The digital revolution in meeting consumer duty standards

The digital revolution in meeting consumer duty standards

Post-deadline, the financial industry is grappling with the new standards set by the UK’s latest regulatory mandate. The objective of this update is to bring more transparency and accountability to wealth management and insurance enterprises, fostering a more profound commitment to the consumer.

Through its introduction, the regulators are pushing for a change in how financial products and services are evaluated, priced, articulated, and backed, ultimately transforming how wealth managers value their services.

Fredrik Davéus, CEO of Kidbrooke, recently explained how the integration of onboarding tools is helping to ensure that Consumer Duty becomes a more seamless practice for businesses.

As the deadline drew nearer, a varying degree of readiness was observed within the sector. For numerous establishments, a fresh strategy was necessary, particularly given the emphasis on data-driven decision-making highlighted by a KPMG article in a recent PIMFA whitepaper. The era of Consumer Duty underscores the importance of data management, processing, and analysis. This could range from adopting financial simulation tools that enhance the consumer’s grasp of financial commodities to addressing long-standing issues, like offering top-tier services to ‘orphan clients’.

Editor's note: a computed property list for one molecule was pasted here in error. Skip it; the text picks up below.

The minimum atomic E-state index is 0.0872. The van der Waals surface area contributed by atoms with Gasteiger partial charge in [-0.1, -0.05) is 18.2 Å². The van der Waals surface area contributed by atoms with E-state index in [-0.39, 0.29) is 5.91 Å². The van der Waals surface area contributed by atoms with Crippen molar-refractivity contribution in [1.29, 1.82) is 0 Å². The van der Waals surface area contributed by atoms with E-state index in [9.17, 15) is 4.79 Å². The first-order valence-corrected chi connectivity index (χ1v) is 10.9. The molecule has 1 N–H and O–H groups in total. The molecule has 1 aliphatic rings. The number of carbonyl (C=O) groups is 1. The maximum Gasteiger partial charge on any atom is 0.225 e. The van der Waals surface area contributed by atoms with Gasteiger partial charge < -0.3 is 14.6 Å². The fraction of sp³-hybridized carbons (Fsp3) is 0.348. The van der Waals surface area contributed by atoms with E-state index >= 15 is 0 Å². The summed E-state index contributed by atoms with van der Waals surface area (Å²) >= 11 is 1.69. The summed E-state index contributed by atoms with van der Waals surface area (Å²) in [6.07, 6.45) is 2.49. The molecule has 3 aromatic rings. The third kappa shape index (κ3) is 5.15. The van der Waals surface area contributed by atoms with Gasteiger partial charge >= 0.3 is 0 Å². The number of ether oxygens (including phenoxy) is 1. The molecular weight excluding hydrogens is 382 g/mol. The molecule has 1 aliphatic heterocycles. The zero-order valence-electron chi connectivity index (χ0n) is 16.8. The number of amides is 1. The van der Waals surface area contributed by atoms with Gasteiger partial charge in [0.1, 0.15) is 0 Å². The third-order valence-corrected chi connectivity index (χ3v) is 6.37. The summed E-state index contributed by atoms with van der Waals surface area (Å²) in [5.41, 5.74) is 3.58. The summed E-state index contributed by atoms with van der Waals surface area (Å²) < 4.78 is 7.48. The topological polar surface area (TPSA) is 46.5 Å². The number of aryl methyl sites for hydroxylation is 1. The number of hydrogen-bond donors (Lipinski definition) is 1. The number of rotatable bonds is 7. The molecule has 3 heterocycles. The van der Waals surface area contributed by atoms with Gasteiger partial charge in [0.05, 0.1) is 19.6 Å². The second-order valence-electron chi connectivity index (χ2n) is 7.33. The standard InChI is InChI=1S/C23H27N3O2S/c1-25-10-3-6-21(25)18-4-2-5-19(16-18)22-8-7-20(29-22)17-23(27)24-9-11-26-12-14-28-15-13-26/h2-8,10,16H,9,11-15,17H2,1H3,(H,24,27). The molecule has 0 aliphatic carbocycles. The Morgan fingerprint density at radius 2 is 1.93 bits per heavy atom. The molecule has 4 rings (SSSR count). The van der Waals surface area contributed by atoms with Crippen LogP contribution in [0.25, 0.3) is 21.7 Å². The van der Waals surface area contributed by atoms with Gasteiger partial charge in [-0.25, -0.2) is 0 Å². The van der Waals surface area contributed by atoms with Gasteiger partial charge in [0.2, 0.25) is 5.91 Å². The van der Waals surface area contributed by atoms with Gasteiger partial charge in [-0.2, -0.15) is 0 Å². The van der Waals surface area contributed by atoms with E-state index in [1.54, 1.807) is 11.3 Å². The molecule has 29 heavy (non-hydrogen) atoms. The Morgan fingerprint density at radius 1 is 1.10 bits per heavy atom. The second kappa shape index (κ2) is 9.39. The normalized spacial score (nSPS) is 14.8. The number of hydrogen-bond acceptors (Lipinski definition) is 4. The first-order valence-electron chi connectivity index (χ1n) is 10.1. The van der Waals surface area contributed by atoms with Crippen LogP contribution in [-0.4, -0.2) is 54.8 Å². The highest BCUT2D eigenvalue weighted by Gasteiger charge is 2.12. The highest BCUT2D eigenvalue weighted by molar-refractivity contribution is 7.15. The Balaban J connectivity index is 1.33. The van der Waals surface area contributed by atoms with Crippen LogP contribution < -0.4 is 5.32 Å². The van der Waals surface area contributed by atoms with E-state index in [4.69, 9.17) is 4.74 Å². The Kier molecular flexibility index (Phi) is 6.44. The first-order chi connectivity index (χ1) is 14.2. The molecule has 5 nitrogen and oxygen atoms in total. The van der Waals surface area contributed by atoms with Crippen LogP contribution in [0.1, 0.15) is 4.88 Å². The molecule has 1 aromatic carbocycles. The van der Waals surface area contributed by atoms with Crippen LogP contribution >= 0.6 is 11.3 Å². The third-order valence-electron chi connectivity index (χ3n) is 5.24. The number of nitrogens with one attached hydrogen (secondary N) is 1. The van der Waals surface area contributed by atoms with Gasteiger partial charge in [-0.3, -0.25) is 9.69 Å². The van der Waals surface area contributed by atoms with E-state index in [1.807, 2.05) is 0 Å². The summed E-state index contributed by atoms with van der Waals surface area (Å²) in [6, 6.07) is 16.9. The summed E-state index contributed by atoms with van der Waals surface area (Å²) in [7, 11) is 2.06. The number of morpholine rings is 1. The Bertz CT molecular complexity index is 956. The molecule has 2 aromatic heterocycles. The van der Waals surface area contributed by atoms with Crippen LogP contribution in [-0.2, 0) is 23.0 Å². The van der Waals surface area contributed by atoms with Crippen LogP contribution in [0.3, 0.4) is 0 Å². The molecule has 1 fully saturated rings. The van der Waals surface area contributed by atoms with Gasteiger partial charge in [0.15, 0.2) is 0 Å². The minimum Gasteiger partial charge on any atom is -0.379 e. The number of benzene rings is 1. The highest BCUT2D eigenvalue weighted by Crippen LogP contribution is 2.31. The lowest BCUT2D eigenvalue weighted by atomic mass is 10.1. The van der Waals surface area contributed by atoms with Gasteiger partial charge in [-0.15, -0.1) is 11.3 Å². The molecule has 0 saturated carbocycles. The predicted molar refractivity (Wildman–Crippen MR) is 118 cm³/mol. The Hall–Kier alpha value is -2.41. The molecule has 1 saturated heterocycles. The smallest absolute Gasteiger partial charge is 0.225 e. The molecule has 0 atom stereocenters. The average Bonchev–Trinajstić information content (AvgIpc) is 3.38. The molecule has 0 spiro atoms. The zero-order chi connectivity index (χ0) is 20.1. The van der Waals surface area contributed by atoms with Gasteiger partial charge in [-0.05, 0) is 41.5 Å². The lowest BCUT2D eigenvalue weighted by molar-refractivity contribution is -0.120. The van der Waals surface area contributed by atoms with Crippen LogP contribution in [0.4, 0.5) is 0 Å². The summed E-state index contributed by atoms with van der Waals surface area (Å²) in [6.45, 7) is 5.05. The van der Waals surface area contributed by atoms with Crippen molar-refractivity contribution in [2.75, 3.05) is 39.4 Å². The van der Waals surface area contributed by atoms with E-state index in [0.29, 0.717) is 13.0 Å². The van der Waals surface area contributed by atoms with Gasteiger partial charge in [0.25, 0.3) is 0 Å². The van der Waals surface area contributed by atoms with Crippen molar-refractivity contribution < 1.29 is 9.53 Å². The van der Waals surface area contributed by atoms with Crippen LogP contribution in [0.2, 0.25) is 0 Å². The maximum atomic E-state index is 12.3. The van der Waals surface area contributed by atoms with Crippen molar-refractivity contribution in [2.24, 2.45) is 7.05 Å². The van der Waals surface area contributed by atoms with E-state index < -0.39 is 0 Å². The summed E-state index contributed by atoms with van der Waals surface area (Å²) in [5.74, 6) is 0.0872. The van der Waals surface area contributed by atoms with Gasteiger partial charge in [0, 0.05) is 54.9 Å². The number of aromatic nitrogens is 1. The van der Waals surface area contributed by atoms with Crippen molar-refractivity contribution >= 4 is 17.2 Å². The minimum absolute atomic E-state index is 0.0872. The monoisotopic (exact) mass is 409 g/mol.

In today’s digital age, businesses are almost unimaginable without an online facade. As evidenced by a Swedish insurer’s findings, digital onboarding plays a pivotal role in shaping expectations and fortifying client relationships. A dynamic onboarding process, enriched by financial analytics tools, can significantly aid firms in aligning with Consumer Duty demands, ensuring that investors have a clear insight into risk and fostering longevity in client relationships.

The value of consistency in customer experiences, especially in the onboarding phase, cannot be stressed enough. Simulation technologies can play a vital role in ensuring uniformity across customer journeys, allowing businesses to provide a consistent multi-channel experience. From a Consumer Duty standpoint, the integration of such technologies can vastly improve client outcomes by elucidating the concepts of price, value, product, services, and support.

Consumer Duty also shines a light on ‘orphan clients’ – customers of insurers who have lost touch with their advisors. Addressing their needs doesn’t necessarily mean offering financial advice. Instead, financial institutions can rely on advanced analytics tools to provide tailored solutions, edify clients about financial risks, and present self-service forecasting and scenario analysis.

In conclusion, the convergence of Consumer Duty, addressing the needs of orphan clients, and leveraging technology paints the future of wealth management and insurance. By judiciously analysing the regulatory framework and adopting tech-driven solutions, companies can ensure they provide unparalleled service while adhering to regulatory demands.

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